Every so often really listen to and watch how your staff interacts with your patients.  Do they really grasp that the patient is the customer and the customer is the reason they have a job?  Or do they act annoyed because the customer interrupted whatever task they were in the middle of?

It may sound corny, but from a patient’s perspective this is going to go one of two ways.  I’m sold or I walk.  It makes more sense to make sure that every step along the way gives the patient one more reason to say yes instead of one more reason to say no.

Marketing Doctors for Referrals, It Isn’t as Difficult as You Think

Forget everything you’ve read about the best way to market doctors.

Educating doctors about audiology, hearing aids and hearing loss is a nice idea that has little basis in the reality of both you and the doctor’s busy day.

You are marketing the doctor for referrals and that’s ok.  He knows it and you know it.  Marketing should solve a problem.  If your plan is to educate the physician about hearing loss then you are assuming that the doctor lacks the information you’re providing.

We don’t suggest this approach for two reasons.

The assumption if wrong makes you look like an idiot.

The assumption if correct makes the doctor feel like an idiot.

I don’t know about you, but neither outcome works for me.

The problem that you are trying to solve is that you aren’t getting enough patients from the doctor.  (By the way, if you are getting enough patients, then drop off lunch, say thank you and leave them to enjoy their lunch).



How do you get more referrals?

By figuring out what the doctors problems are and providing a solution. (The staff’s problems count too.)

          1. The referral process should be as simple as possible.  Everything the doctor’s office and the patient needs should be located in one envelope.
          2. It’s ok to ask questions.  But they need to be the right questions
            1. Do you refer out for audiology? It’s a good idea to see what the starting point might be.
            2. What do you expect from your referral sources?  They may not have an answer so be ready with an example.  Do you prefer to have reports emailed, faxed or mailed to your office?
            3. Is there something in particular that we should never do?  If they had a hard time coming up with a response to the previous question, trust me they won’t be shy answering this one.
          3. I know I annoyed some of you by stating that educating the physician about hearing loss and hearing aids had no basis in reality.  What , I should have said was education needs to come much later in the relationship.  Once you establish that you are interested in solving problems for the doctor.  He may be open to more.  There is a time and a place for everything.  And the first few visits to any new referal source should be all about them, not you about you.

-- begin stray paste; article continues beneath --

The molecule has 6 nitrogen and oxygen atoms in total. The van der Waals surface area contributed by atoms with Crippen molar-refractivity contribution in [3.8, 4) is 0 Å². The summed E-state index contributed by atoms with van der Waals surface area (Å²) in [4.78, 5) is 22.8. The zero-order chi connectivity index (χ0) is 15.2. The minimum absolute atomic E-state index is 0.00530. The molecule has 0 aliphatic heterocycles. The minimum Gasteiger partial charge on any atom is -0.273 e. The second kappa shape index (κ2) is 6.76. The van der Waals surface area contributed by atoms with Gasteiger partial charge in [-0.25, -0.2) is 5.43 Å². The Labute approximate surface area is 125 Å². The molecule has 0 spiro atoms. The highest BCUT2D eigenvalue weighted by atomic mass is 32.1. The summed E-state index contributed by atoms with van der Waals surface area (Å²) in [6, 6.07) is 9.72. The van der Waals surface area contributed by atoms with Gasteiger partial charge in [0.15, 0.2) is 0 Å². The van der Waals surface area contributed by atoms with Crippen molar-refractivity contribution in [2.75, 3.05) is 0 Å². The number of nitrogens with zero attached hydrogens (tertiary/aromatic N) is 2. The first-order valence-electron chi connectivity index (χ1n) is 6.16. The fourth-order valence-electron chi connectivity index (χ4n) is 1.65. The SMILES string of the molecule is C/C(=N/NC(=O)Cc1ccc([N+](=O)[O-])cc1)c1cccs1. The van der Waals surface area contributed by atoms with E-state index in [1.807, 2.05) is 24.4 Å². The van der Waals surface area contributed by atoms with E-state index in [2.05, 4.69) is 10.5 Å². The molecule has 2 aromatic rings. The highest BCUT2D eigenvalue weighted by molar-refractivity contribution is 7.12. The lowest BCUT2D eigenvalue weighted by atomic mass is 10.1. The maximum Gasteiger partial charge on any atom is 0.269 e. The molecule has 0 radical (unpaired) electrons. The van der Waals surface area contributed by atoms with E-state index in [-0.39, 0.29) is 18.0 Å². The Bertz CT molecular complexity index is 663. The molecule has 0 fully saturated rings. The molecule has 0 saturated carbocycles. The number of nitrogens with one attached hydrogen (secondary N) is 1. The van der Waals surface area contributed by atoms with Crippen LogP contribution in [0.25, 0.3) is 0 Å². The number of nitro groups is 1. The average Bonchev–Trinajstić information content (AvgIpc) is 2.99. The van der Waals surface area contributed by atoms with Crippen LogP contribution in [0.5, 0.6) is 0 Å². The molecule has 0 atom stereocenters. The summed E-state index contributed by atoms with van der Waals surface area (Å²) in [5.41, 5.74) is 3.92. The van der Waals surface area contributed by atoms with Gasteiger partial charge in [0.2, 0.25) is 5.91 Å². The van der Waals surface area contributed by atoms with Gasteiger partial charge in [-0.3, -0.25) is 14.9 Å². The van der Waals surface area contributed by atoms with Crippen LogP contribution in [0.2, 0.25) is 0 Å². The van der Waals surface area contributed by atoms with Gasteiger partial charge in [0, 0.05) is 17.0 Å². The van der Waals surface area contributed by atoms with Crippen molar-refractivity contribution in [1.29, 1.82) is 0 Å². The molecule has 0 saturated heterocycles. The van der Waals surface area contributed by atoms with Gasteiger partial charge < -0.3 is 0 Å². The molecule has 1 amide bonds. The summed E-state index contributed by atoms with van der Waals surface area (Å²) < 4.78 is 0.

Marketing referral sources is just like developing any other relationship.  Remember these 3 things and your referral base should flourish!

      1. Someone has to make the first move and typically that’s whoever wants the relationship in the first place. (Doctors aren’t going to just start knocking on your door, you actually have to go to their office.)
      2. Both sides have to get something out of the relationship on an ongoing basis otherwise why should either side bother?  (You get referrals, they get fed.)
      3. You need to make sure the relationship is a priority.  Don’t take it for granted and stop visiting or sending reports or making sure that everything between your offices is problem free or the inevitable will occur and the relationship will end.

Newspaper Advertising Did Not Die

The key to increasing profits in an audiology practice is in not having an occasional great month but having consistently good months. An effective advertising program is an important tool for generating a constant flow of new patients.

Today audiology practices can choose from

many mediums when it comes to advertising. They also have many messages to present to the public. How do you choose your message and your medium? 

According to a recent Pew Research study 72% of adults over age 40 follow their local news.  And of those 32% say it would have a major impact on them if their local newspaper no longer existed.  In other words, your demographic is still buying and reading the paper. If purchased properly it can be one of the most inexpensive mediums for getting your message out to the public.